Aurora man sent to prison for telephone threats to Sugar Grove resident

By on August 17, 2010

An Aurora man has been sentenced to prison for threatening to kill his former girlfriend, the culmination of months of harassment after the relationship ended.

Andrew M. Talley, 21, of the 700 block of Nantucket Road, Aurora, was sentenced Friday, Aug. 13, 2010, by Associate Judge Robert Morrow to four years in the Illinois Department of Corrections.

Earlier Aug. 13, Talley pleaded guilty to one count of telephone harassment, a Class 4 felony, and one count of violation of an order of protection, a Class A misdemeanor.

On Feb. 10, 2010, Talley, who was under court order to avoid all contact with the victim, his former girlfriend of Sugar Grove, telephoned the victim and left her a voice message in which he said that he had been close to killing her when he was released from the Kane County jail on Feb. 3, 2010, and that he wanted to look her in the eyes when he killed her.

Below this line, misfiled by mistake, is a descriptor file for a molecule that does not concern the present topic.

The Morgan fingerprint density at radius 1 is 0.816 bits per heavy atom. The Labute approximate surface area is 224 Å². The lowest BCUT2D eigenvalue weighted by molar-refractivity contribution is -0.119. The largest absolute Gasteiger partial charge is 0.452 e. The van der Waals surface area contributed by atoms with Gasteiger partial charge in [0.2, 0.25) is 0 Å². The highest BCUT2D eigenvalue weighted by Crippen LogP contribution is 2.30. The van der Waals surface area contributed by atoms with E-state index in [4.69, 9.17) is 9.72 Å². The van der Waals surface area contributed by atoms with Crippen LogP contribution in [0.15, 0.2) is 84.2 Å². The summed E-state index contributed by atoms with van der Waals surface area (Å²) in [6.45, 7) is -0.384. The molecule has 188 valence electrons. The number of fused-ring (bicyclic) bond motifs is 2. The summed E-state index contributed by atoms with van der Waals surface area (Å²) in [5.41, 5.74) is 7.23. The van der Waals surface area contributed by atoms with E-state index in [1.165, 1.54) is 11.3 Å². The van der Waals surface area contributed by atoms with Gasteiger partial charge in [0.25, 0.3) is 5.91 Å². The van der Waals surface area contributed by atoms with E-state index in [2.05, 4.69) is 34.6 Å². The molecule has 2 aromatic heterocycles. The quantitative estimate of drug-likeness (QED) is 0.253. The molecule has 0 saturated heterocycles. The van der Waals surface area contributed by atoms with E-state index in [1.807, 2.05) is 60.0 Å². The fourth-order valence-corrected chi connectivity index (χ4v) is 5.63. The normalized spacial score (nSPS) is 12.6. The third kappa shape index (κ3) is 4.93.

In issuing his sentence, Judge Morrow said that Talley’s long history of harassing this victim factored into his decision to sentence Talley to IDOC. Talley had previously been convicted twice of telephone harassment with this victim, each a Class 4 felony, and once of a violation of an order of protection, a Class A misdemeanor.

The victim sought and received the order of protection in August 2009 after Talley called her 55 times within 16 hours.

Talley was on probation for one of the Class 4 felonies when he called the victim
Feb. 18, 2010, and threatened to kill her.

Based on Illinois law, Talley was given day-for-day sentencing. Talley received credit for 159 days served in the Kane County jail.

“This sentence was possible largely because of the solid and detailed work of Sugar Grove Police Officer Maria Durham and Sugar Grove Police Investigator John Sizer. They were quick to respond to the needs of the victim and to document all of the harassment she has endured at the hands the defendant,” said Kane County Assistant State’s Attorney Jamie L. Mosser, who prosecuted the case.